Emma lives in an old church with, as most old churches have, a large cemetery. Her family owns a bakery that is situated in the church. The women in Emma’s family get something called a Destiny Dream. Once in their lives they will dream of a field of blue flowers and a sign will be given that indicates what they will accomplish in their lives. Emma is 12 and hasn’t had her dream yet.
She gives tours of the cemetery, hoping to bring in business for the bakery. Because of the tale of The Conductor, everyone thinks that a ghost is around. The Conductor is a mysterious person of lore who has hidden treasure. Emma wants to locate the treasure to help save her family’s property from a man who wants to buy it. After her Destiny Dream, she feels that she will find the treasure.
In the end she does so with the help of her friends. She also discovers who The Conductor is, why people think the cemetery is haunted, and what the real treasure is. Matthew 6:21 is quoted (not explicitly mind you): “For where your treasure is, there will your heart be.” Emma and her friends reinforcing the reality behind the scripture makes the book so sweet. The surprise of who the treasure was in the past and why it was a secret also makes the book worth the read.
I honestly hope no one shyies away from trying this one out because of the ghost talk or the mystical dreams and talking plants. Well, okay that last one was the oddest thing in the story for me, but still. It is a good story promoting bravery, loyalty and loving people, not things.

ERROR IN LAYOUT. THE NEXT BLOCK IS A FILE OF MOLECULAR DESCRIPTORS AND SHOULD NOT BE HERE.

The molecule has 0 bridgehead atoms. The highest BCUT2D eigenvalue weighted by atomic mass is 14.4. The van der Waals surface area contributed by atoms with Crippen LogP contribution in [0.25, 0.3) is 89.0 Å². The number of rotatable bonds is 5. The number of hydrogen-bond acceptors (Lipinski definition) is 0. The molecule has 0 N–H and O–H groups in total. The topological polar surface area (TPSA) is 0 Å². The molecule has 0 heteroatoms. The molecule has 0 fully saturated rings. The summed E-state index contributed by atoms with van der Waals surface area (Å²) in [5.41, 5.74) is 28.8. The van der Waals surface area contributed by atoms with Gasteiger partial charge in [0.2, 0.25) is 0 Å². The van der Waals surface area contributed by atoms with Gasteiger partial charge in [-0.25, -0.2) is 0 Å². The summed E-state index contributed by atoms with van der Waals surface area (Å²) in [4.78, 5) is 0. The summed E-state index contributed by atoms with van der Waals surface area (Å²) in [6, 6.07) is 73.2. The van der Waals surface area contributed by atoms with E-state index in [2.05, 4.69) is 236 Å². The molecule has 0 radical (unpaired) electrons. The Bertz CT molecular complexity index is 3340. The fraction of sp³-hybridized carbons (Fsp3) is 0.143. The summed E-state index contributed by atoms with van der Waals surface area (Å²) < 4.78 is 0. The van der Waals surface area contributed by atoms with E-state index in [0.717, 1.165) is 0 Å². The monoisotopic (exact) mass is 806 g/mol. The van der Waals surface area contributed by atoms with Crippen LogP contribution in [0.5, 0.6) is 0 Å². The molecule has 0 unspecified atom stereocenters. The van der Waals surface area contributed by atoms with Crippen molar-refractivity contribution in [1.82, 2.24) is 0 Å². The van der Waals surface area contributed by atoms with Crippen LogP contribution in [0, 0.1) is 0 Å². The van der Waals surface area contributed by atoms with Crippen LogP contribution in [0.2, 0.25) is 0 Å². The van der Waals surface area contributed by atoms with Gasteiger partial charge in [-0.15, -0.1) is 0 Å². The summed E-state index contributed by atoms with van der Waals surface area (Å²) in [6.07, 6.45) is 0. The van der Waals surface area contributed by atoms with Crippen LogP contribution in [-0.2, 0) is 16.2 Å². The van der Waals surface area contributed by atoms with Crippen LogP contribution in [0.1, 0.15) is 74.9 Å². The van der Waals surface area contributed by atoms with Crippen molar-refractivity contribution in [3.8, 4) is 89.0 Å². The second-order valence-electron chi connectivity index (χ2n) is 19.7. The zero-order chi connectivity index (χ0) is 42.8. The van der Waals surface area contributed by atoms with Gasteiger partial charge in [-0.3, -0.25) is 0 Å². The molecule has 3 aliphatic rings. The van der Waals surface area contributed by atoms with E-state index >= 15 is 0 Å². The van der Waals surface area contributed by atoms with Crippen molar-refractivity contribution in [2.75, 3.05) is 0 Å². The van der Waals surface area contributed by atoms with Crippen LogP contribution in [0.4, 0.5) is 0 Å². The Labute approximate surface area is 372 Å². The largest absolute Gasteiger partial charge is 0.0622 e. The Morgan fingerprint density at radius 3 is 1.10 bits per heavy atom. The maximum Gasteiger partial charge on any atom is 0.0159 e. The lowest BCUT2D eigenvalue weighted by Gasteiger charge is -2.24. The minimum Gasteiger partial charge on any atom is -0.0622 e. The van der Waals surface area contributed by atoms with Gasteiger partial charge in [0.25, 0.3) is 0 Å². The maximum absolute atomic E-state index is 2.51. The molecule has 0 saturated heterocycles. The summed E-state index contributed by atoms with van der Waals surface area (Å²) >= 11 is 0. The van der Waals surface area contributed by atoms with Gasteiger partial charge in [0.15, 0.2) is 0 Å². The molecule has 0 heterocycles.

These books are not counted toward my resolution goal; they are just books we read with our preschooler.
Lindbergh: The Tale of a Flying Mouse by Torben Kuhlmann
Kuhlmann is such a gifted artist-author. I first discovered him with Moletown. Lindbergh is a hefty picture book and a bit dark. I mean, I had to explain what a mousetrap is and now Theo points to the mouse caught in the trap and says dead. BUT that’s not the point. The point is this little mouse Lindbergh wants to go where other mice are, perhaps in America. He sees a bat and thinks that he could fly and makes different contraptions. Eventually failure after failure produces a machine that does what he wants. He discovers America and most importantly, other mice. There are a few wordless spreads and the art speaks volume. Love it.
My son’s preschool class did snowmen and popcorn this past week. It was actually difficult finding books about popcorn for the preschool level so I just focused on snowmen. Even then there weren’t too many. These were the ones I picked out:
- Snowballs by Lois Ehlert
- Snowmen at Night by Caralyn Buehner and illustrated by Mark Buehner
- The Snowy Day by Ezra Jack Keats (winner of the 1963 Caldecott–side note, that year had a lot going on!)
- There was a Cold Lady Who Swallowed Some Snow! by Lucille Colandro and illustrated by Jared Lee
- The Biggest Snowman Ever by Steven Kroll and illustrated by Jeni Bassett
Jbrary, a duo who are rhyme and song experts, recently posted a flannel about snow people and a discussion about the word “snowmen.” To be more inclusive and to change the rhyme during the countdown, ask your child or kids in your group what kind of snow people can we have. Here is the link.
What did you read this week? Share even if you just read a little!